Lawson intervention threatens to blow Tories apart on Europe

Former chancellor Nigel Lawson has issued a challenge to the authority of David Cameron by insisting he will vote against membership of the EU whatever deal the prime minister might be able to secure.

The intervention marks a significant new stage in the debate on Europe in the Tory party and brings back the prospect of the party tearing itself apart over the issue.

"The case for exit is clear," he wrote in an article for the Times newspaper.

The former chancellor said the creation of the eurozone had "fundamentally changed" the situation to Britain's detriment.

"‘That is why, while I voted 'in' in 1975, I shall be voting 'out' in 2017," he wrote.

Lawson's intervention is fascinating because he leapfrogs the current debate on legislation for the referendum and even the negotiations for a new membership deal for Britain, which Cameron has committed to securing before the country goes to the polls.

Instead, the former chancellor says he will vote to leave regardless of the deal Cameron gets in Europe, insisting anything he could negotiate in Europe would be "inconsequential".

The comment is a significant challenge to Cameron's authority. With a widely-respected former chancellor and supporter of the EU publicly saying he would vote to leave no matter what, Tory backbenchers will feel they have sufficient covering fire to openly make the same case.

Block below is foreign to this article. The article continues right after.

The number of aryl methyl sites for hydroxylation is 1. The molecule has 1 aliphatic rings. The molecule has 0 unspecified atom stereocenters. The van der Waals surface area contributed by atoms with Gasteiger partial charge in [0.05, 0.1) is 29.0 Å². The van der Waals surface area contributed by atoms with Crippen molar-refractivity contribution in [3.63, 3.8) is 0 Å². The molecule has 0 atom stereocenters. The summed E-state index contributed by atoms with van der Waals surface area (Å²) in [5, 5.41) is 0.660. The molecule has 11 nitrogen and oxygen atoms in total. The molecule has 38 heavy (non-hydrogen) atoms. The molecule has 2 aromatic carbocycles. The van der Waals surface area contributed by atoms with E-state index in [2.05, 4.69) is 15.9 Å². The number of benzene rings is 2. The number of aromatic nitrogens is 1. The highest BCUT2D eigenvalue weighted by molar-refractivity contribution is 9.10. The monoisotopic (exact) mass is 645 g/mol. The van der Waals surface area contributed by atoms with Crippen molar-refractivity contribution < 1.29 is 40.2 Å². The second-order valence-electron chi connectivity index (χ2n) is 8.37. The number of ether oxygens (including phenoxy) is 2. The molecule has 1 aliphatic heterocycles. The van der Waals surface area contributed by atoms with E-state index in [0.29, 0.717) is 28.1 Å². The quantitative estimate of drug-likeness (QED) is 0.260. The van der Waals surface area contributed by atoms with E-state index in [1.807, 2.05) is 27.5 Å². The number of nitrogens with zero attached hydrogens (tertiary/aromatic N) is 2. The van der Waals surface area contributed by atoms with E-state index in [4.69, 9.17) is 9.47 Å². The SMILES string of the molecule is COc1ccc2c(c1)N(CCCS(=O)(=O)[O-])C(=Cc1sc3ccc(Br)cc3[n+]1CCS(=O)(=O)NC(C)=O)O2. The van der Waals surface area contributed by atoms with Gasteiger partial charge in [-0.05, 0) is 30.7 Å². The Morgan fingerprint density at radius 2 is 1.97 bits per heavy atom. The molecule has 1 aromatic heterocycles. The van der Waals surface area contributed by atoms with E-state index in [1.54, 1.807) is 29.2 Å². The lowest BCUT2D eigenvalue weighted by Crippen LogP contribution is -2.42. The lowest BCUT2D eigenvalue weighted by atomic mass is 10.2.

Lawson, 81, said the EU had become a "bureaucratic monstrosity" and that leaving would provide rewards which "substantially outweigh the costs".

The EU is "an institution that has achieved its historic purpose and is now past its sell-by date", he added.

Nigel Farage said: "Lord Lawson's article in The Times today legitimises the Ukip position and exposes serious divisions in the Tory party."

Nick Clegg said the intervention was a result of Ukip's impressive results in last week's local elections.

"The Conservatives are struggling to work out how to deal with Ukip," he told ITV's Daybreak.

"We need to reform the European Union but not turn our backs on it because to do so would make us less safe and less prosperous."

The deputy prime minister said Britain stood to lose three million jobs if it left the EU – a claim Lawson dismissed as "poppycock".

Speaking on the World at One, he said: "Of course that’s poppycock, but I don't think Nick Clegg, who's a charming young man, has ever purported to know anything at all about economics."

In a series of media appearances, he told the BBC the Lawson comment was "part of an anguished debate within the Tory party – they've had it before, they'll have it again".

Labour shadow Europe minister Emma Reynolds will give a speech in Vienna today which is expected to offer further details of the party's European policy.